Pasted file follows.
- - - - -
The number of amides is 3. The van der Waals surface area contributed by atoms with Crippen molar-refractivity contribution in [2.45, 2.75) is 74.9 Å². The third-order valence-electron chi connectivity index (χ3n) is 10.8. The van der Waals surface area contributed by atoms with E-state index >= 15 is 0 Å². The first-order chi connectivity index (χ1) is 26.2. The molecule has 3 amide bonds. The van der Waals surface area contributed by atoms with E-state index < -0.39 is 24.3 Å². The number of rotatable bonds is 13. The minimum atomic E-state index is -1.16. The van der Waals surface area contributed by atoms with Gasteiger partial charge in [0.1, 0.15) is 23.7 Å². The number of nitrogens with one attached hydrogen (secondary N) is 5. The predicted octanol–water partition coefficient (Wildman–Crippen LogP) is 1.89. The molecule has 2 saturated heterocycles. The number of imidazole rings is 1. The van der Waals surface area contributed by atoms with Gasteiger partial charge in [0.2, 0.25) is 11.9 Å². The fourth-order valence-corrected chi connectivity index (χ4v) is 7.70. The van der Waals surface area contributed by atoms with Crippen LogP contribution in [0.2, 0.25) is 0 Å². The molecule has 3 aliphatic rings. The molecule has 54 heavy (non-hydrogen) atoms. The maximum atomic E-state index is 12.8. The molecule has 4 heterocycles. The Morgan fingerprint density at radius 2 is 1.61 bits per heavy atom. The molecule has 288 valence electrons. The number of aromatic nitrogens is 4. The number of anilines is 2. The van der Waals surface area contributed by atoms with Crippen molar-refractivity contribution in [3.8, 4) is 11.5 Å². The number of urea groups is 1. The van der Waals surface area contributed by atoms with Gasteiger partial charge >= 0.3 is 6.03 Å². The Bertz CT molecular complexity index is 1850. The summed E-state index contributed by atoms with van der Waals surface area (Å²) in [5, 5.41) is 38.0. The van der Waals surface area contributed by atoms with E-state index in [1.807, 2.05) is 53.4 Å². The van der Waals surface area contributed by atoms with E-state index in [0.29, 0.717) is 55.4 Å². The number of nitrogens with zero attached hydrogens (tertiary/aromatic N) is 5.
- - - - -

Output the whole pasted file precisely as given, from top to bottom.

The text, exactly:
The number of amides is 3. The van der Waals surface area contributed by atoms with Crippen molar-refractivity contribution in [2.45, 2.75) is 74.9 Å². The third-order valence-electron chi connectivity index (χ3n) is 10.8. The van der Waals surface area contributed by atoms with E-state index >= 15 is 0 Å². The first-order chi connectivity index (χ1) is 26.2. The molecule has 3 amide bonds. The van der Waals surface area contributed by atoms with E-state index < -0.39 is 24.3 Å². The number of rotatable bonds is 13. The minimum atomic E-state index is -1.16. The van der Waals surface area contributed by atoms with Gasteiger partial charge in [0.1, 0.15) is 23.7 Å². The number of nitrogens with one attached hydrogen (secondary N) is 5. The predicted octanol–water partition coefficient (Wildman–Crippen LogP) is 1.89. The molecule has 2 saturated heterocycles. The number of imidazole rings is 1. The van der Waals surface area contributed by atoms with Gasteiger partial charge in [0.2, 0.25) is 11.9 Å². The fourth-order valence-corrected chi connectivity index (χ4v) is 7.70. The van der Waals surface area contributed by atoms with Crippen LogP contribution in [0.2, 0.25) is 0 Å². The molecule has 3 aliphatic rings. The molecule has 54 heavy (non-hydrogen) atoms. The maximum atomic E-state index is 12.8. The molecule has 4 heterocycles. The Morgan fingerprint density at radius 2 is 1.61 bits per heavy atom. The molecule has 288 valence electrons. The number of aromatic nitrogens is 4. The number of anilines is 2. The van der Waals surface area contributed by atoms with Crippen molar-refractivity contribution in [3.8, 4) is 11.5 Å². The number of urea groups is 1. The van der Waals surface area contributed by atoms with Gasteiger partial charge >= 0.3 is 6.03 Å². The Bertz CT molecular complexity index is 1850. The summed E-state index contributed by atoms with van der Waals surface area (Å²) in [5, 5.41) is 38.0. The van der Waals surface area contributed by atoms with E-state index in [1.807, 2.05) is 53.4 Å². The van der Waals surface area contributed by atoms with E-state index in [0.29, 0.717) is 55.4 Å². The number of nitrogens with zero attached hydrogens (tertiary/aromatic N) is 5.